Cremation is the physical reduction, by intense heat, of the body to its basic element: carbon (bones). Cremation is performed in a retort that looks somewhat like a large pizza-oven.
What happens to prostheses, teeth, gold or silver fillings? What about pace-makers? Most crematories require the funeral director to remove any prostheses prior to deliving the body to the crematory. Gold and silver fillings actually contain very little of the precious metal, and are vaporized along with the rest of the body's soft tissue. Though it is apocryphal, some people believe that if a body containing a pace-maker is cremated, the battery can explode causing a nuclear incident. Again, though it is apocryphal, crematories still require the pace-maker to be removed prior to accepting the body.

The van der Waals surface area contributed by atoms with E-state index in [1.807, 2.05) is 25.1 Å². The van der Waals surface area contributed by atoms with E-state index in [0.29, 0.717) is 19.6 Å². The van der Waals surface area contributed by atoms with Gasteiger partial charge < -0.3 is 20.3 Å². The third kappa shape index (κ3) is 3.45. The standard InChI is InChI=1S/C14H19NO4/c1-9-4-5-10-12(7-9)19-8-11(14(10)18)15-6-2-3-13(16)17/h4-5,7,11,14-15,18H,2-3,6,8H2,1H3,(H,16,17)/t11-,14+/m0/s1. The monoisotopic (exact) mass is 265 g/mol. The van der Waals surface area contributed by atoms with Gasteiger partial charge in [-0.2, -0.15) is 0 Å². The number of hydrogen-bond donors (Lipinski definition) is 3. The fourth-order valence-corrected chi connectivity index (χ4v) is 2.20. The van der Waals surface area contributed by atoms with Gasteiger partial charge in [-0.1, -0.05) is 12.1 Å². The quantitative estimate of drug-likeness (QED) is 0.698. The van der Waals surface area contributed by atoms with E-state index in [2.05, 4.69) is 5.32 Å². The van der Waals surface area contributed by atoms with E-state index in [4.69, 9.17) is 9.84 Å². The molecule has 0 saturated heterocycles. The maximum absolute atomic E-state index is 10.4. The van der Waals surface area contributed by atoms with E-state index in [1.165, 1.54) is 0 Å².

What is left when the cremation is completed? See cremated remains. Depending on the size of the body, between five and eight or so pounds of bone fragments. Some of the larger joints (e.g. hips) may remain largely intact, as may portions of the skull. Crematories in most states are required to pulverize the bone pieces and fragments to a minimal size such as 5 MM or less. A machine similar to a grist-mill is used.